The bold Ambisyon 2040 needs an engaged education sector to make it happen. Those born in 2022 will then be of legal age, and we may still have time to embark on an educational revolution before entering our education system in six years, and for the benefit of learners these days. -this.

There have been and still are disruptions giving rise to new and emerging demands that offer educational opportunities. Here are some anticipated and envisioned changes (or wishlists) that lead to educational potentials to be adopted and optimized. These changes are also anchored in realizing the envisioned future for the Philippines and in making Filipinos world citizens of the future and beyond.

Digitization and digital transformation

The government will be forced to migrate fully to digitalization if it is serious in providing an efficient public service and if it is committed to reducing corruption. Taxation, for example, may need to be digitized to simplify complex processes and reduce the human contact that breeds corruption. If the private sector is capable of digitally transforming itself, there is no excuse for the government not to do the same.

In the private sector, e-commerce is being accelerated by the pandemic and the adaptive business processes that have allowed businesses to survive and thrive. Electronic commerce is destined to remain and even to reach proportions and innovations beyond our present imagination. Cryptocurrency and blockchain infrastructures enable a larger crypto economy, making virtual objects redeemable for real economic value.

New generation IT, KPO and electronics

The IT-KPO which reached $ 27 billion in 2020 (compared to $ 9 billion in 2010) is an emerging gold mine in the country. From voice-based Business Process Outsourcing (BPO) services, it has the potential to become the global center of excellence in Knowledge Process Outsourcing (KPO) if only we can transform ourselves in the areas artificial intelligence, robotics and animation, game and software development, cloud technology and information management.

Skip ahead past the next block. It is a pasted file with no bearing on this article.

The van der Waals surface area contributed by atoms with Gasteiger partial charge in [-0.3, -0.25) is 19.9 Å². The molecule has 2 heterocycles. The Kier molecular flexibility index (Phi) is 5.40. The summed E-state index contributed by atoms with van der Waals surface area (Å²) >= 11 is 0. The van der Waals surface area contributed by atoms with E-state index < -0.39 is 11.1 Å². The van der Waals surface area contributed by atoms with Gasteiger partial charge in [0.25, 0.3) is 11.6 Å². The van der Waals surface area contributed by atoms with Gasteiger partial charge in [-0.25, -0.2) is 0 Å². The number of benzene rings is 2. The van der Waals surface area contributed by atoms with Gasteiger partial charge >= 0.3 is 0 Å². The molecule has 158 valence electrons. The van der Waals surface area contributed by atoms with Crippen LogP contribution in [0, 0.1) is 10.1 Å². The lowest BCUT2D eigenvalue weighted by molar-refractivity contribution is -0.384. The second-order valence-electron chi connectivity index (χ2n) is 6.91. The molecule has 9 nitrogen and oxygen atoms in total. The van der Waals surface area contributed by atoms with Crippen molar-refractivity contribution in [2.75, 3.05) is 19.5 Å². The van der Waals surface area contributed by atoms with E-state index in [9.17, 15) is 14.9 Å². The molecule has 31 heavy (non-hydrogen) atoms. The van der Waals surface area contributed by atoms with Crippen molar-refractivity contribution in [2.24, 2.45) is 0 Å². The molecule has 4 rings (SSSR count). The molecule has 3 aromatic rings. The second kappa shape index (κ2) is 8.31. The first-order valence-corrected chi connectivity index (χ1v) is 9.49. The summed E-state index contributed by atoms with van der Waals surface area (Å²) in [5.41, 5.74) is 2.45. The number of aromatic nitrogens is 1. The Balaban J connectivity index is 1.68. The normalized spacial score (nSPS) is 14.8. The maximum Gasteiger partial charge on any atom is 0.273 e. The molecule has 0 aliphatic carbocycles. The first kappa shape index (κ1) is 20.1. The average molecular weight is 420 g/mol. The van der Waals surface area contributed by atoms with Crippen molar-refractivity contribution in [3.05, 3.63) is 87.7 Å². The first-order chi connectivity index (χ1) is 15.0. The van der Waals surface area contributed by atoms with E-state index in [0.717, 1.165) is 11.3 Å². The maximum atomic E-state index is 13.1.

There is an inevitable pursuit of the metaverse, a virtual reality space in which users can interact in a computer-generated environment and other uses. It is an interface of platforms on the Internet that have built interactive worlds complete with virtual entertainment, socialization and business. Crypto-metavers are immersive virtual worlds with immense social and financial potential.

These, and many others, may seem Greek to many, but they are emerging realities that education should be able to understand and optimize, if it is to be part of the future.

Entrepreneurial MSMEs

The government will need to provide more incubation centers for microenterprises, especially those in tech start-ups, social entrepreneurship and sustainable enterprises. Microenterprises (89% of all companies) will benefit from a Microenterprise Commission which will ensure access to finance (money), mentoring and the market; mindset and instructions for entrepreneurship; integrated government and non-government assistance; and tax incentives and reductions.

Entrepreneurial MSMEs include the creative and knowledge industries, which have become a trademark of Filipino products and services. A basic law for the creative industries is imperative, and this should spur educational institutions to take it to the next level.

Education should cultivate entrepreneurial thinking and financial literacy in the early years of training. Incubation centers can be academic institutions linked to government agencies and industries that could offer learning in an authentic, more contextualized setting. Education outcomes need to be co-created by the ‘village’ that is needed to ‘educate a child’.

MSMEs generate 62% of jobs. Education can contribute to the employability of its graduates for the productivity of these MSMEs, to the entrepreneurial graduates who will go into business, and to the partnership it can forge with MSMEs to benefit from research and of development, which is the strength of the university.

The agricultural revolution

There is no need to exaggerate the problems and concerns of the agricultural sector, whose production has only increased by 20% in the space of 10 years. There is a need to allow industrial agriculture, which may prompt the government to review the land use law. The science and technology that has proven to be effective among the countries that were formed on our lands (and from which we import our agricultural supplies nowadays), are the same technology that we could learn to apply. Agricultural budget support must drop from the usual 3% to 8% of our GDP if we really want to achieve food self-sufficiency.